The good news: I sold the hammered dulcimer yesterday. I got less than I paid for it in 1994, but we have more space in the house than before. I got a call yesterday morning from a woman who wanted to buy it for her husband for Christmas; I was only too happy to oblige.
And then, yesterday afternoon as we returned home from some grocery shopping: I tried to answer a call to my cell phone, but as I pulled it from its holster, it dropped to the floor. The screen shattered. A few internet searches, two hours, and $65 dollars later, my iPhone had a new screen. The call, incidentally, was a robo-call from a spoof number.
The guy who repaired my iPhone has far more patience than I. As I sat in the waiting room, reading National Geographic magazine (he told me it would take 45 minutes), a young and stupid woman entered the store. When he told her it would be an hour, she said, “you told me on the phone the wait-time was about 30 minutes!” He responded, “that was four hours ago; we’ve had an influx of walk-in business; the wait now is about an hour.” She turned and walked out, saying as she went, “I’ll just get somebody else to do it.”
Five minutes later, she returned, this time with two two-year-olds and a mindless buddy, saying she decided she’d wait. The next 25 minutes were horrible: screaming children, nose-pierced weirdo purple-haired mother (generally, I’m not so bigoted and nasty), unrestrained children banging against the glass door, etc. I did my utmost to remain in “zen” state. I failed, but I turned out to be a good faker.
And then, last night, I lit more incense and sat on the patio in an attempt to chill and accept the world in which I live. Failure once, or twice, or three times, does not mean failure is the permanent state of being.
I had a bizarre dream in which a woman with whom I once had both a casual social and professional relationship invited me to dinner; we still stay in touch on rare occasions, but not in my dreams. She called me on a walkie-talkie (which I do not own), and asked if I’d be available for dinner at Scrabble Service after she completed a meeting. I accepted, without knowing what Scrabble Service was; I soon learned that it was a unique restaurant. The dream was long and involved, but I’ll get to the meat of it.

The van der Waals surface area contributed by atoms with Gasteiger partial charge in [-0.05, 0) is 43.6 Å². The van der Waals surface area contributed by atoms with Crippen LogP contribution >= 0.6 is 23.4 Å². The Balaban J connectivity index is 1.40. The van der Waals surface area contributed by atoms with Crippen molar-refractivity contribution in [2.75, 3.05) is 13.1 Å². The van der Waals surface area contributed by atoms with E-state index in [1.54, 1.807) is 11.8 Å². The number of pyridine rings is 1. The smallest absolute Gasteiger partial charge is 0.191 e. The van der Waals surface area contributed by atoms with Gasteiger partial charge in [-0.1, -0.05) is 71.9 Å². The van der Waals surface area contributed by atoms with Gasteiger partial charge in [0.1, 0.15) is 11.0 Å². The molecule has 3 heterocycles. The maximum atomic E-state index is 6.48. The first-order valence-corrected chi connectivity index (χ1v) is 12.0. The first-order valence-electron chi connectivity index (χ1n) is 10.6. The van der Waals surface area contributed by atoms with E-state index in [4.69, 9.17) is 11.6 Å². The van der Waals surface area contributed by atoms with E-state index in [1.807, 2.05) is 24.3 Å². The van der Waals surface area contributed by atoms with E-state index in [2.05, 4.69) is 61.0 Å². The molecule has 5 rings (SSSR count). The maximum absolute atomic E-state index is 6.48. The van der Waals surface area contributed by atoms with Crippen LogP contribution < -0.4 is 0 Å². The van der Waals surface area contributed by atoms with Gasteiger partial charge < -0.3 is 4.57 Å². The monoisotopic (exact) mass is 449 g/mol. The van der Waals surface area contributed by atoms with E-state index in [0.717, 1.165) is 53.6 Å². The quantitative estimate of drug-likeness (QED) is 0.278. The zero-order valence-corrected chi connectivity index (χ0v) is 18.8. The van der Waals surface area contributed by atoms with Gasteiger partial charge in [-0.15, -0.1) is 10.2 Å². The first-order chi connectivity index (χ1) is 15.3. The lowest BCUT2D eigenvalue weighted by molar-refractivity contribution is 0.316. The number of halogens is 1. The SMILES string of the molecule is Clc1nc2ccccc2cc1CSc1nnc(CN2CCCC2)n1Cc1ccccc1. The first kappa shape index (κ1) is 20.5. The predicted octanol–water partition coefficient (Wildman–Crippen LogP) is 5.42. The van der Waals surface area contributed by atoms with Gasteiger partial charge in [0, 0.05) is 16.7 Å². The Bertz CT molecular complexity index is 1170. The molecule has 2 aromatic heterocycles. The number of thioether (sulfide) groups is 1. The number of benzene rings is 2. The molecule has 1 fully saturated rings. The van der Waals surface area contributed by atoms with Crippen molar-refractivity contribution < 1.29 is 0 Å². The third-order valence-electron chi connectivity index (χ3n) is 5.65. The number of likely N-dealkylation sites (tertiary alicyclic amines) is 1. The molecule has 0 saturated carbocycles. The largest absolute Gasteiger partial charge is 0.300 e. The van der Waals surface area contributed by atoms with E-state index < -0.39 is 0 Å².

Each table in the restaurant was a very private table-for-two, inside a fully enclosed cubicle, complete with door. The menu consisted of entirely of 10-letter words; one simply spoke a word from the menu in response to the waiter’s query about what you would like for dinner. Between the time the waiter took the order and the time the meal arrived, it was the diner’s task to guess what the meal would be. Each letter of the selected word represented the first letter of an ingredient used in the main dish. I chose “leprechaun” and my friend chose “noseguards.” There was a long list of 10-letter words, but I don’t remember any of the other words. I was in the midst of figuring out what I would eat when the dream ended (or else I just don’t remember what came next). When I woke up, though, I created a list: lemons, eggs, pork, rice, eggplant, cauliflower, horseradish, anchovies, udon, and nuts. I will not be preparing a meal of “leprechaun” anytime soon.
I have to wonder about my state of being to have experienced that dream.